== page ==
Lizzo Explained How She Came To “Own” Her Insecurities & Promote Inclusivity

“It’s like, ‘How dare a pop star be fat?’ I had to own that.”

LOS ANGELES, CALIFORNIA - MARCH 14: Lizzo attends the 63rd Annual GRAMMY Awards at Los Angeles Conve...
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Before she could unapologetically become “100% that b*tch,” Lizzo first had to learn to embrace her insecurities, particularly those related to her body image. “I feel like fat is the worst thing people can say about me at this point. This is the biggest insecurity,” the three-time Grammy winner explained in a Friday, Aug. 13 Apple Music interview. “It’s like, ‘How dare a pop star be fat?’ I had to own that.”

Even if her fellow pop musicians, or anyone who’s been “put on that pedestal,” for that matter, might not be able to sympathize with those exact issues, Lizzo imagines they still “probably have other insecurities or have other flaws.” The biggest difference? “They can hide it behind a veneer of being sexy and being marketable,” she said, adding that she’s never had “the luxury of hiding behind anything.”

So the “Truth Hurts” singer — who’s openly discussed “evolving” past her experiences with body dysmorphia — made it a point to promote self-love in her lyrics, soon realizing how the body-positivity she espoused was impacting the public at large: “I was watching a commercial and it was these big girls in it and it had nothing to do with being big. And I was like, did I do that, did I do that?” Even so, she believes that despite music’s influence on mainstream culture, “the infrastructure has not changed as much,” and there’s still much work to be done toward true inclusivity.

“There’s still so many people who suffer from being marginalized systemically,” Lizzo, who also dropped her Cardi B “Rumors” collaboration on Aug. 13, said. “Meanwhile, there’s a plus-sized Black girl at the Grammys. But plus-size Black women are still not getting the treatment they deserve in hospitals and from doctors and at work, you know what I mean? We’ve got a long way to go.”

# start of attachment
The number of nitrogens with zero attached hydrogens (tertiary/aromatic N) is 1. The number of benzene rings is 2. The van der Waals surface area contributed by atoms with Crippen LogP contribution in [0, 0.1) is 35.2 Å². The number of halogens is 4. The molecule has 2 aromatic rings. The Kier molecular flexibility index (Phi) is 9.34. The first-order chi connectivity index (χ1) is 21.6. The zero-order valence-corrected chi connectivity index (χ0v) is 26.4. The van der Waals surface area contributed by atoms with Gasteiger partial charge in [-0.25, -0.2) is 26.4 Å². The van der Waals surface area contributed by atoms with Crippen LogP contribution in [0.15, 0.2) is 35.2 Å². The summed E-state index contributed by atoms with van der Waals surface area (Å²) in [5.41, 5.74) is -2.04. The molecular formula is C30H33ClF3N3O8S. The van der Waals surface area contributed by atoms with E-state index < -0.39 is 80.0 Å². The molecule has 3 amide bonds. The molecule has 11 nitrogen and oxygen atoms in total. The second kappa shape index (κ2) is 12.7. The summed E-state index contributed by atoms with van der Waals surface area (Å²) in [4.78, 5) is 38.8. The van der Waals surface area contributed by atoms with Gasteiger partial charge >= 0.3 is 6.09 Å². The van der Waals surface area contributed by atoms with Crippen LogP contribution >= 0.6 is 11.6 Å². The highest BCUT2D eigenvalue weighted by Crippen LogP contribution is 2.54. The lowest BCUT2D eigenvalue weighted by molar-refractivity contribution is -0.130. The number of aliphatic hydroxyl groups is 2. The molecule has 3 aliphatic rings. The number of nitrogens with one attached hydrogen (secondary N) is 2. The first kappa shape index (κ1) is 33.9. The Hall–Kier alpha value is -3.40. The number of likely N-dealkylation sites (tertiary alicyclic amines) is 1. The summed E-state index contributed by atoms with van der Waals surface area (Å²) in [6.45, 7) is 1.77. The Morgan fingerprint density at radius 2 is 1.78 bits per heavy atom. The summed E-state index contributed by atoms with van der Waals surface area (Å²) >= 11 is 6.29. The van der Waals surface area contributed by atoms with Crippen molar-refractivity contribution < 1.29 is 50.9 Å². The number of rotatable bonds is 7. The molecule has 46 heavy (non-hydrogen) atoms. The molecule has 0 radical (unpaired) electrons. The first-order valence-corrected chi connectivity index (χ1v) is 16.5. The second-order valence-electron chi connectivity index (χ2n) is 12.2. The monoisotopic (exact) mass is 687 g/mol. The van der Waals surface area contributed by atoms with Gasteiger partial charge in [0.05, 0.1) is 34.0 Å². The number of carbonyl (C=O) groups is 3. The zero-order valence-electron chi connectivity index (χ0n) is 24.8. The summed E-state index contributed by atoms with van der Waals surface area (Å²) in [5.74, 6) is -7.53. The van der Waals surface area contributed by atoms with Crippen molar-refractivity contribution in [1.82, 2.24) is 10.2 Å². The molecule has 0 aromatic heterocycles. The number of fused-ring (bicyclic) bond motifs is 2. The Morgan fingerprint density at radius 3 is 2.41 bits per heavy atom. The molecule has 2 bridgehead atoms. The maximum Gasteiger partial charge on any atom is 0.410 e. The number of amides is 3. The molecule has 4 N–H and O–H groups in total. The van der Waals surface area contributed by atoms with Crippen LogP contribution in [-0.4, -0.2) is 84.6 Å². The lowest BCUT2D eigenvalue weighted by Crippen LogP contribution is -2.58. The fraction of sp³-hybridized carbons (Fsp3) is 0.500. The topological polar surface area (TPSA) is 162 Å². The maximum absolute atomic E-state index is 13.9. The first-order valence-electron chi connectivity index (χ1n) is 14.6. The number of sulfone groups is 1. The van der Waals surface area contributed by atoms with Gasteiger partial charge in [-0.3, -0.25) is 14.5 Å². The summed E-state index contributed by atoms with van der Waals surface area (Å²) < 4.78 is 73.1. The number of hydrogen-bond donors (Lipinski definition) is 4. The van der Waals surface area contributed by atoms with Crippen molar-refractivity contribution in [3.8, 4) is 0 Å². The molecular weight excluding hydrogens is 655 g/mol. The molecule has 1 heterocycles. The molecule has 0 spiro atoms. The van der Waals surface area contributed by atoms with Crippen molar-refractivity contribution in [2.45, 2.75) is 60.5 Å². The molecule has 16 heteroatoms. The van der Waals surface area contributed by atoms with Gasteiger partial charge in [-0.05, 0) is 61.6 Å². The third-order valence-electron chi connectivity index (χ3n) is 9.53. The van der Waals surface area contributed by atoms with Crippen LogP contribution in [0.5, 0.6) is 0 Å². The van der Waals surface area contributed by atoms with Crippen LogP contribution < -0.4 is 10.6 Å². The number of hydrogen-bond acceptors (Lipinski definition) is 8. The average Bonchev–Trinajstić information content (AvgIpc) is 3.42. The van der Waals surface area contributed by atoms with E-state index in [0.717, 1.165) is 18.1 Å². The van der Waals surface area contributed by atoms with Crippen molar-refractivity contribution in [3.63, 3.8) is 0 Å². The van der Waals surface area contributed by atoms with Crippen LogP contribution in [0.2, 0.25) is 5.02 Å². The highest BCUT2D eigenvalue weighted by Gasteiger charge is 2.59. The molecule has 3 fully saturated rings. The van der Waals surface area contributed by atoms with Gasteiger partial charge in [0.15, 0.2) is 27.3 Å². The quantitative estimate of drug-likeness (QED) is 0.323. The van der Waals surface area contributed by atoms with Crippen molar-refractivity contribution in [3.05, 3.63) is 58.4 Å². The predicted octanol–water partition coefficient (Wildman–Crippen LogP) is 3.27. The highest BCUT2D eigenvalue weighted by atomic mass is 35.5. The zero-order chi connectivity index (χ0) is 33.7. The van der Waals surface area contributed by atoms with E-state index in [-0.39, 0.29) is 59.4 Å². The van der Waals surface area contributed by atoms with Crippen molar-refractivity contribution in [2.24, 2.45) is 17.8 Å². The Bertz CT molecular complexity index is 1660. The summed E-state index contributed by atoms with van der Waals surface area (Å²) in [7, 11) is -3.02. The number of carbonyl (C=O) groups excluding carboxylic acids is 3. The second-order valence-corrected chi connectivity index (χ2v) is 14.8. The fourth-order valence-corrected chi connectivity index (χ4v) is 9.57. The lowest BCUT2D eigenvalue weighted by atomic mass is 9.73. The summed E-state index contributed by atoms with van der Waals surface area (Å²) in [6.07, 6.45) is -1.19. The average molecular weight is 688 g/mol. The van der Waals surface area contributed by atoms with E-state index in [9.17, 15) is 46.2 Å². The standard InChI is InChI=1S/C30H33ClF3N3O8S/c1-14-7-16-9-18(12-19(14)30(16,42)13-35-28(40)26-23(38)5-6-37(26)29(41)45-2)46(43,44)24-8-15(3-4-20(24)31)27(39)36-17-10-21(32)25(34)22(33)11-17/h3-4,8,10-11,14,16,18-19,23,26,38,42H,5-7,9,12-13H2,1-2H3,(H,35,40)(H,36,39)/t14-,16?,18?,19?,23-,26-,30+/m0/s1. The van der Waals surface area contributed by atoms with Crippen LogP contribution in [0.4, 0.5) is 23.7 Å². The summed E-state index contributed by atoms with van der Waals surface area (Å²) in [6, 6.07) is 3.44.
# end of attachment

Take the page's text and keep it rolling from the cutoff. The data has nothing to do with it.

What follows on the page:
Lizzo rarely shies away from a chance to spread messages of self-love to her millions of social media followers, frequently sharing selfies where she’s either nude or sporting body-baring lingerie or swimwear, along with plenty of unedited selfies. In one “au natural” April post, the musician shared that though she would normally “fix my belly and smooth my skin,” she was working to “reverse the negative effects of social media and [change] the conversation about beauty standards.”

Being “in lockdown” through the COVID-19 pandemic, also afforded her the necessary time to take care of herself. “It has made me like myself even more and appreciate myself even more, to the point where I am wearing string bikinis and stuff like that,” Lizzo recently told Vanity Fair. “The more you take care of yourself, the more you like yourself. The more you like yourself, the more you take care of yourself.”

Despite her outward confidence, though, she noted that self-love is a nonlinear path that has its share of ups and downs — even for her. “Loving yourself is about knowing that today is going to be a little different than tomorrow and being equipped to go on that journey,” she explained to the magazine. “Sometimes I wake up and I’m like, oh God, I don’t like what I see at all. But the goal is to always find something that I do like and ride that until I feel better about myself. Feelings change, you know? So that keeps me optimistic, knowing that the way that I feel right now can change for the better.”